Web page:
Screensharing content detection
One interesting feature in WebRTC is the ability to configure a content hint for the media tracks so that WebRTC can optimize the transmission for that specific type of content. That way if the content hint is "text" it will try to optimize the transmission for readability and if the content hint is "motion" it will try to optimize the transmission for fluidity even if that means reducing the resolution or the definition of the video.
This is specially useful when sharing documents or slides where the "crispiness" of the text is very important for the user experience. You can see the impact of those hints in the video encoding in this screenshot taken from the W3C spec:
The idea is that when you are sending static content (slides) WebRTC notices that the frame didn't change from the previous one and skips sending a new one so it ends up sending ~1 frame per second only.
With this approach just checking the framerate sent using the getStats() API we could have a high level of confidence on the content is static. For example, we could use a threshold of 2-3 fps to differentiate static and dynamic content.
- You are sending a low framerate because the available bandwidth is too low and not because the content is static. I don't think libwebrtc will send such a low framerate in that case but anyway we can differentiate this case by checking the "availableOutgoingBitrate" and/or "qualityLimitationReason" the WebRTC stats.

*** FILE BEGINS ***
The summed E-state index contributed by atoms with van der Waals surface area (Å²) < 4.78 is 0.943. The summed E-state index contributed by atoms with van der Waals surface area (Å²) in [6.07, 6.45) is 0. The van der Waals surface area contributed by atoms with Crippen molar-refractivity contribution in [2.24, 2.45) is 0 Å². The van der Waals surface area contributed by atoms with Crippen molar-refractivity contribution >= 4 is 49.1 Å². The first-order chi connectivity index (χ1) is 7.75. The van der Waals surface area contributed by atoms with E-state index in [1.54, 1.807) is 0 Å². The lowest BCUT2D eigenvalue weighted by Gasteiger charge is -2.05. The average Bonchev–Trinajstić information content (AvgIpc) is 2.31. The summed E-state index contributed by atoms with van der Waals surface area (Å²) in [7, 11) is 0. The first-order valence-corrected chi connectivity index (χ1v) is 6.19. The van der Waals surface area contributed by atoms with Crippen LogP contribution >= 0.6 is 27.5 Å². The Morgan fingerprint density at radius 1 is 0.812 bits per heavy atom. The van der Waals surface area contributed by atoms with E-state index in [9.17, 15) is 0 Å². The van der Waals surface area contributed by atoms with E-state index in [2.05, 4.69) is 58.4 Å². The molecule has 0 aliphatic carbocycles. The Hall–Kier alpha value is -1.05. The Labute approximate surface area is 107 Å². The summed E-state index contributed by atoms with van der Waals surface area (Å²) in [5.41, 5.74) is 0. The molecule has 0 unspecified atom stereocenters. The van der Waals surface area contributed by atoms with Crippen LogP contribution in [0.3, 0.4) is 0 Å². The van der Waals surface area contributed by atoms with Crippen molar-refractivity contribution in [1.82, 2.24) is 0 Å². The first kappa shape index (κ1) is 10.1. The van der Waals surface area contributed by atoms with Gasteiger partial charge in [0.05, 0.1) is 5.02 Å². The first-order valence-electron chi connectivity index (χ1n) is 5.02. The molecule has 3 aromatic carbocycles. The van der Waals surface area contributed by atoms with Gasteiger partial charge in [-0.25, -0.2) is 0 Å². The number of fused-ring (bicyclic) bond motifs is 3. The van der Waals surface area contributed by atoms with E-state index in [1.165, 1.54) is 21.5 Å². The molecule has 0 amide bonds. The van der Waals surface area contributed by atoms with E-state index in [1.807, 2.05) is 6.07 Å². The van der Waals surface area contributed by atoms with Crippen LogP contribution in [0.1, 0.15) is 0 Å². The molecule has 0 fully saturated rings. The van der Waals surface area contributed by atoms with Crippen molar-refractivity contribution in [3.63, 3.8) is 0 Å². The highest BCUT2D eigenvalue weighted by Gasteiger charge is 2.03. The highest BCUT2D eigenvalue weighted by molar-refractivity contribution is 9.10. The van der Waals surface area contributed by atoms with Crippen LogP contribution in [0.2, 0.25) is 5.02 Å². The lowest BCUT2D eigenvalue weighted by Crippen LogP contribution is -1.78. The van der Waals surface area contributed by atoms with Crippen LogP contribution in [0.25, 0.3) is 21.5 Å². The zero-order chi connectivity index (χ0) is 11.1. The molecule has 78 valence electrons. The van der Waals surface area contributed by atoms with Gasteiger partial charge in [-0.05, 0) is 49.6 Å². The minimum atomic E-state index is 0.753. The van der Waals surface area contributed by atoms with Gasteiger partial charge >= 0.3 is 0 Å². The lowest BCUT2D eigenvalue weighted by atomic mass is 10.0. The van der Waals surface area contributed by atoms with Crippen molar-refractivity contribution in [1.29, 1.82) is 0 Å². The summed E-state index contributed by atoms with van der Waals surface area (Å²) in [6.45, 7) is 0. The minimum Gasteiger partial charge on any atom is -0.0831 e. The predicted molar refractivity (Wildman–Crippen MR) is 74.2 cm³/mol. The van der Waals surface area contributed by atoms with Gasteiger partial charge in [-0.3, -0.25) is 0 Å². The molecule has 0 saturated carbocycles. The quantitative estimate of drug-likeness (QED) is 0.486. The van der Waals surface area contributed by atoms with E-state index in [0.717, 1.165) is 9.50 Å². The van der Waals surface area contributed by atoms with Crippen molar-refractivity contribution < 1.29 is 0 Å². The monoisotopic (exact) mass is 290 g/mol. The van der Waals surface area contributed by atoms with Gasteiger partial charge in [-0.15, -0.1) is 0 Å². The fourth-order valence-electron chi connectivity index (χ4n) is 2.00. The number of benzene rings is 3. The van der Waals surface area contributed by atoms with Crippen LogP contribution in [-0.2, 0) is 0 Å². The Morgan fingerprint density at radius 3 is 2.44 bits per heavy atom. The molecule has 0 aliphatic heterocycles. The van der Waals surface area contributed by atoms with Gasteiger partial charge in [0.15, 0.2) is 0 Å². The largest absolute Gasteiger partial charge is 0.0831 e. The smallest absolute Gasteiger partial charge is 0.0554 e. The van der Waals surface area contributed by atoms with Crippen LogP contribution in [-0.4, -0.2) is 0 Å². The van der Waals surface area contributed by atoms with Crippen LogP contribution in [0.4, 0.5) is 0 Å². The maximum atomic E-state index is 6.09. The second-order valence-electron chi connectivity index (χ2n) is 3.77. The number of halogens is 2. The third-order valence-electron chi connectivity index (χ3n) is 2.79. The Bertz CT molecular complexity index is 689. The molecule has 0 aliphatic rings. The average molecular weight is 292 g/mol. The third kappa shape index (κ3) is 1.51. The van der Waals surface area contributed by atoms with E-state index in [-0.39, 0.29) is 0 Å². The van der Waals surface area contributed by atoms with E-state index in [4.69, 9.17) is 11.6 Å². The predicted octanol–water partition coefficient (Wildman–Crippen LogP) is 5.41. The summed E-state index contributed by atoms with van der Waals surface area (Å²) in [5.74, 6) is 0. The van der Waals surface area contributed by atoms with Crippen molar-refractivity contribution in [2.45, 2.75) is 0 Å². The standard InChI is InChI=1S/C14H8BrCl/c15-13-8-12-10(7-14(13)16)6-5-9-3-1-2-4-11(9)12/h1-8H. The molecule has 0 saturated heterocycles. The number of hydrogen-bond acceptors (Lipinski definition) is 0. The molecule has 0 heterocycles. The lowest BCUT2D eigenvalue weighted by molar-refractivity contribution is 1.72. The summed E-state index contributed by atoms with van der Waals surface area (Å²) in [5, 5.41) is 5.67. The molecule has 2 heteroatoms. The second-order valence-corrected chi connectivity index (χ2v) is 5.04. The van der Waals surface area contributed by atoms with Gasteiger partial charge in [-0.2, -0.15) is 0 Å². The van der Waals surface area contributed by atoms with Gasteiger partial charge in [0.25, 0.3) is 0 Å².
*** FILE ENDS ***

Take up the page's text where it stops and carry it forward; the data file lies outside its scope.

- When you move the cursor over the slides, or your slides have a small animated logo in one corner or you are sharing a text editor but you have a small blinking cursor. In those cases this approach won't work because the framerate sent will be high.
The idea is that when you are sending static images you can send a higher quality with less number of bits because the image doesn't change from one frame to the next one so it needs fewer pixels to be encoded.
We can use the framerate, qp (quantization parameter), and resolution statistics from WebRTC and calculate a number that intuitively shows Quality / BitsUsedPerPixel.
You can see the implementation in this jsfiddle: https://jsfiddle.net/zb8w4nd5/3/
I tested both approaches using a document with two slides, one static with text and one image and one with a youtube video embedded. The results are shown in the next graph.
One thing we can see in the graph is that the framerate is a good proxy apart from when there is some "artificial" movement like the mouse cursor. In that sense, the Quality factor looks like an approach with fewer issues.As you can see in the graph after switching from the video slide to the text slide again it took a bit to recover in terms of quality. Combining both approaches and using the framerate in that case could make the detection faster.
- Probably is a good idea to ignore the first few seconds as it can take a bit to stabilize.
- Add some hysteresis or window average to avoid detecting when switching slides or scrolling in a text document.
- The Quality factor is assuming everything is linear and maybe other approaches (logarithmic, quadratic...) could have more accurate results.
- I haven't used this in a real product yet, so take it just as a list of ideas to explore and not a finished reliable algorithm.